ast forward eighteen years. With six published volumes to my name as an author, I’ve evolved into the founder, editor, and publisher of the small literary press Atelier26 Books. What brought me back to Boston this month was the news that Margaret Malone’s People Like You, a fantastic story collection I’ve had the privilege to publish through Atelier26, had won finalist for the 2016 PEN/Hemingway Award for debut fiction. The award ceremony was to be held at Boston’s John F. Kennedy Presidential Library and Museum on April 10th, and Ms. Malone would be honored with a citation awarded by Patrick Hemingway, son of Ernest Hemingway, and author Joshua Ferris, one of this year’s judges.
The PEN/Hemingway Award, administered by PEN New England, is a prestigious national literary honor (past honorees include a number of writers who went on to receive the Pulitzer Prize, MacArthur grants, etc). Award recognition of this caliber is a big deal—especially so for a very small press like Atelier26.
To understand the above statement, consider the following: Atelier26 has no offices (a spare bedroom in my small home serves as World Headquarters); since its inception in 2012, Atelier26 has published eight titles (one to two per year); while mission-driven much like the finest nonprofit publishers, Atelier26 is not officially non-profit and therefore has no funding source beyond book sales and occasional treasured donations by generous literary believers; much as I wish it were possible to do so, Atelier26 does not pay advances (again, a question of funding), and I myself earn zero income from my more than full-time work as editor, publisher, shipping clerk, bookkeeper, webmaster, social media chief, sales rep, and general pavement-pounder. It’s all what they call a labor of love.
Still, there on the list of 2016 PEN/Hemingway Award honorees, alongside four other titles all issued by major publishers (Penguin; Little, Brown; Bloomsbury; and, yes, Houghton Mifflin Harcourt), was a book bearing the Atelier26 colophon. And this was not a fluke. People Like You could not be more deserving of this nod from the literary cosmos—I’ve believed that about Margaret Malone’s work all along, and it’s why I first sent her a letter asking if she had a manuscript, and why I have (so far) devoted more than a year and a half to working on and promoting People Like You (more recently with the invaluable assistance of publicist Diane Prokop.)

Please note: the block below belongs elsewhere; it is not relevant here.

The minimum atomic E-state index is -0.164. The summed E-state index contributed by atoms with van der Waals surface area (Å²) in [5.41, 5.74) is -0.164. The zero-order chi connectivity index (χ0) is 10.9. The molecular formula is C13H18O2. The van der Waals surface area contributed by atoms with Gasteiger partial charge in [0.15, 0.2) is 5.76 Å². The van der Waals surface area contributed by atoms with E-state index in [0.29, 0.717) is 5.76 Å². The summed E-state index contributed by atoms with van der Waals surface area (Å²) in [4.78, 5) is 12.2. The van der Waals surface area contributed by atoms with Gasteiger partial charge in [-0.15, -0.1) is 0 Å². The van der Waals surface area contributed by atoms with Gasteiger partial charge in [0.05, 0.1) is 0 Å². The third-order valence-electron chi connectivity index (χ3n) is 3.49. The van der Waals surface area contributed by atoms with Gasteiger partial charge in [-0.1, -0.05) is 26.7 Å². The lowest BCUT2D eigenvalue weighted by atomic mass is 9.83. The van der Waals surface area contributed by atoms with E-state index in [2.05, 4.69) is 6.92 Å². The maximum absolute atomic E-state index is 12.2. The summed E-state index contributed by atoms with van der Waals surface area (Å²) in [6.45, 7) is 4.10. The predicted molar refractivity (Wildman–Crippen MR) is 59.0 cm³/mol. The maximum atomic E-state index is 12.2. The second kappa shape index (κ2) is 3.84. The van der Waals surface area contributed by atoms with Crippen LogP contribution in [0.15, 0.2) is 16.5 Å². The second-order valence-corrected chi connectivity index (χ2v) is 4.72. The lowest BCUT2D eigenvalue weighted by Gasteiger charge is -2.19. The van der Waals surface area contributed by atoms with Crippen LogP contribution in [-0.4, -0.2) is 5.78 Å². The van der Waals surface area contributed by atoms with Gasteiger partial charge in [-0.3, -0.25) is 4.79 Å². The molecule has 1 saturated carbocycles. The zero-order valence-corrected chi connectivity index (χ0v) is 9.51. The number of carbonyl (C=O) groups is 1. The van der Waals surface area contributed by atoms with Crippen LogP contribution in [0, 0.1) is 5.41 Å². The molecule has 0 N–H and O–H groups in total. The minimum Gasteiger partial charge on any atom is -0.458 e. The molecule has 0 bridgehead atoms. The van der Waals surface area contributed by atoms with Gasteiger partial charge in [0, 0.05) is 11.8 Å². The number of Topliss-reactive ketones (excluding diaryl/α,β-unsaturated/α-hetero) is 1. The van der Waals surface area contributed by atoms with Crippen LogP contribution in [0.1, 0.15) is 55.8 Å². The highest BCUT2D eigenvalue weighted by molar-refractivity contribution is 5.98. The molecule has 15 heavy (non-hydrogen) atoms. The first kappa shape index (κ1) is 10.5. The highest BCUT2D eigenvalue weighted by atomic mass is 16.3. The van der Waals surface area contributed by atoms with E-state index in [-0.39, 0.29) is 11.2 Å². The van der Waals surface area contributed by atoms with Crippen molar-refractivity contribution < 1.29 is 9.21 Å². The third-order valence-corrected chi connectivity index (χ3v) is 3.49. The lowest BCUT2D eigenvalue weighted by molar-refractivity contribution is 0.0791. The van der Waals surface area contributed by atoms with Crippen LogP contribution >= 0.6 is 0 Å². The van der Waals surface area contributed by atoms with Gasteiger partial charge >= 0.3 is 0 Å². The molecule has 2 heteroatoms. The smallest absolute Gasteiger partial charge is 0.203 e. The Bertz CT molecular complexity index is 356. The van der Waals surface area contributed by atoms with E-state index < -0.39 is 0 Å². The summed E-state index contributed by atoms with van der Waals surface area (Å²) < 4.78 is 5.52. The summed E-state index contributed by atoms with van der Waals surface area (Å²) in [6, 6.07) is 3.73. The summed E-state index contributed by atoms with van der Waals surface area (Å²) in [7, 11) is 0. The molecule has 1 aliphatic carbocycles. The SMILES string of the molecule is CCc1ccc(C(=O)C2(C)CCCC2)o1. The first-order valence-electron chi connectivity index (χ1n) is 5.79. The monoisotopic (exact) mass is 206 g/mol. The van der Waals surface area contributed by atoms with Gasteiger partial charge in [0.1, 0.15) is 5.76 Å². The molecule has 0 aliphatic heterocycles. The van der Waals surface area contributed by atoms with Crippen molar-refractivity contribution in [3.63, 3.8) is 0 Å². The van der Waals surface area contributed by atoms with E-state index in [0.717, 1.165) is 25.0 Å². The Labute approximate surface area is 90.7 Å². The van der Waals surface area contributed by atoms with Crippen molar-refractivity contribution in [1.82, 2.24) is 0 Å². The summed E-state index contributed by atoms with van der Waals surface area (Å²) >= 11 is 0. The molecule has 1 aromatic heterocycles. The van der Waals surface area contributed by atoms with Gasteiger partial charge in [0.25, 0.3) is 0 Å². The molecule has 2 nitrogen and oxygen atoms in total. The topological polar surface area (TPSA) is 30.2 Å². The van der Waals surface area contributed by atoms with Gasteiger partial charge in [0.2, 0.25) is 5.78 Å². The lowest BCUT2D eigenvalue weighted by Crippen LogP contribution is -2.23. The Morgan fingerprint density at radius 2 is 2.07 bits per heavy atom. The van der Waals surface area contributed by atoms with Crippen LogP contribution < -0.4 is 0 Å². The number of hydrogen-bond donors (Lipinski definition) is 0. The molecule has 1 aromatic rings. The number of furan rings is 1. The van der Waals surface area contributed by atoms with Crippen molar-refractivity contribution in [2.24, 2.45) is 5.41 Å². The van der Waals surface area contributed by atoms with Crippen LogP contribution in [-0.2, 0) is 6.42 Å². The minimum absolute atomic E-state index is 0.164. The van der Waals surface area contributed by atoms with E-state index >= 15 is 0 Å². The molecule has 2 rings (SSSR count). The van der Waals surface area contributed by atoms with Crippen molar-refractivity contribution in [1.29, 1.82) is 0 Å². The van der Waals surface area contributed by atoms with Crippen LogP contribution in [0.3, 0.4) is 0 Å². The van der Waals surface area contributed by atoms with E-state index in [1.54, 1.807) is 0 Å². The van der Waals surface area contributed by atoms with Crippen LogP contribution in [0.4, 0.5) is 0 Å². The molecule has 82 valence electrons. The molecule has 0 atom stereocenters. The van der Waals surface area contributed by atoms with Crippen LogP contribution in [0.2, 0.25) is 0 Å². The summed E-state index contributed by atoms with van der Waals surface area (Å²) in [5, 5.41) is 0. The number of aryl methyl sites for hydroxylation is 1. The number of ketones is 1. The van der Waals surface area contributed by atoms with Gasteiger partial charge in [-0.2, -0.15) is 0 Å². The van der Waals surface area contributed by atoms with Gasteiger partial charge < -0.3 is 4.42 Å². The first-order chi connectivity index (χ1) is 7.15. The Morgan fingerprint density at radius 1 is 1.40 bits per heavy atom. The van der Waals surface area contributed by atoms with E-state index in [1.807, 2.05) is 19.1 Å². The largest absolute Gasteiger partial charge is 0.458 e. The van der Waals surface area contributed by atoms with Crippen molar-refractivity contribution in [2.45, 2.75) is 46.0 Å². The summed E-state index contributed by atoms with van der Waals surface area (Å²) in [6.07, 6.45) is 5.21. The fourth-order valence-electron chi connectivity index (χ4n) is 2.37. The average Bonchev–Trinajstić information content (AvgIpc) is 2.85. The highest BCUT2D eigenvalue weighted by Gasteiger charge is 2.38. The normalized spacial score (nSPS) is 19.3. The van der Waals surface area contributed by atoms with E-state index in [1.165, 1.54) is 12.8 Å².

Margaret Malone with her PEN/Hemingway Award Finalist citation for “People Like You.”
Malone is a brilliant writer whose career will be a pleasure to watch, and seeing People Like You lifted up and championed in this way restores my faith a little in that elusive meritocracy that so entranced the twenty-year-old kid who first came to Boston to be a writer all those years ago.
n the first day of my return to Boston, while walking to Copley Square, I happened to turn my head and find myself outside of the Houghton Mifflin building. I stopped on the brick sidewalk (where the dolphin insignia has been replaced by the “HMH” of Houghton Mifflin Harcourt), and gazed up at the massive fortification. The place is still imposing. And there I was again, eighteen years older and wiser but no less impassioned a reader and literary soul. Almost twenty years on, I’m still a believer. I read and write and edit and publish because I believe as much as ever in the intangible value of literature, from the capacity and nobility of the human imagination all the way down to the pure small pleasure of a well-turned sentence. I’ve tried to infuse everything I do at Atelier26 with a sense of this belief.
At twenty in Boston I’d had no proper coat and couldn’t afford one. I remember the constant aching chill in my bones. I remember the excessive financial indulgence that a cup of Dunkin’ Donuts coffee seemed. Sometimes I bought books instead of food. Now, well-fed and snugly bundled in a good jacket while the cutting wind whistled around me but never got through, I nodded up at the high office windows. I was still here, still on the outside looking in, but now I was also something like an old familiar, a peer, a friend.
M. Allen Cunningham is the publisher of Atelier26 Books and the author of four books of fiction and two of nonfiction. In the fall issue, he discussed his most recent novel, “Partisans.”